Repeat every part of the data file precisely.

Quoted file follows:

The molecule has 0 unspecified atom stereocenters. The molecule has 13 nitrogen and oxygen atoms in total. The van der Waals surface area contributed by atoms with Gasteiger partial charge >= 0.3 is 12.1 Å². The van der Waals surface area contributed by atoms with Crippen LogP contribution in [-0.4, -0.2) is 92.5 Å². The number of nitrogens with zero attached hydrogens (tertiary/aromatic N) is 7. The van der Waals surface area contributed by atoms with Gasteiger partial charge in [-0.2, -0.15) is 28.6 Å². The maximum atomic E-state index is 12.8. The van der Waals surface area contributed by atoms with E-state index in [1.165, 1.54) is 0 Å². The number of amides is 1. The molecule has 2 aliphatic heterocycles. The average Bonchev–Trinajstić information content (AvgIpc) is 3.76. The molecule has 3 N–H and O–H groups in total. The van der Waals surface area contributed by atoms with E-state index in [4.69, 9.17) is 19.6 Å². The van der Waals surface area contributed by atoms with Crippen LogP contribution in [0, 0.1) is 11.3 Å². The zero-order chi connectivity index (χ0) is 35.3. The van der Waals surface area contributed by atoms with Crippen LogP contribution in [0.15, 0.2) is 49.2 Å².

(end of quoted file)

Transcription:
The molecule has 0 unspecified atom stereocenters. The molecule has 13 nitrogen and oxygen atoms in total. The van der Waals surface area contributed by atoms with Gasteiger partial charge >= 0.3 is 12.1 Å². The van der Waals surface area contributed by atoms with Crippen LogP contribution in [-0.4, -0.2) is 92.5 Å². The number of nitrogens with zero attached hydrogens (tertiary/aromatic N) is 7. The van der Waals surface area contributed by atoms with Gasteiger partial charge in [-0.2, -0.15) is 28.6 Å². The maximum atomic E-state index is 12.8. The van der Waals surface area contributed by atoms with E-state index in [1.165, 1.54) is 0 Å². The number of amides is 1. The molecule has 2 aliphatic heterocycles. The average Bonchev–Trinajstić information content (AvgIpc) is 3.76. The molecule has 3 N–H and O–H groups in total. The van der Waals surface area contributed by atoms with E-state index in [4.69, 9.17) is 19.6 Å². The van der Waals surface area contributed by atoms with Crippen LogP contribution in [0, 0.1) is 11.3 Å². The zero-order chi connectivity index (χ0) is 35.3. The van der Waals surface area contributed by atoms with Crippen LogP contribution in [0.15, 0.2) is 49.2 Å².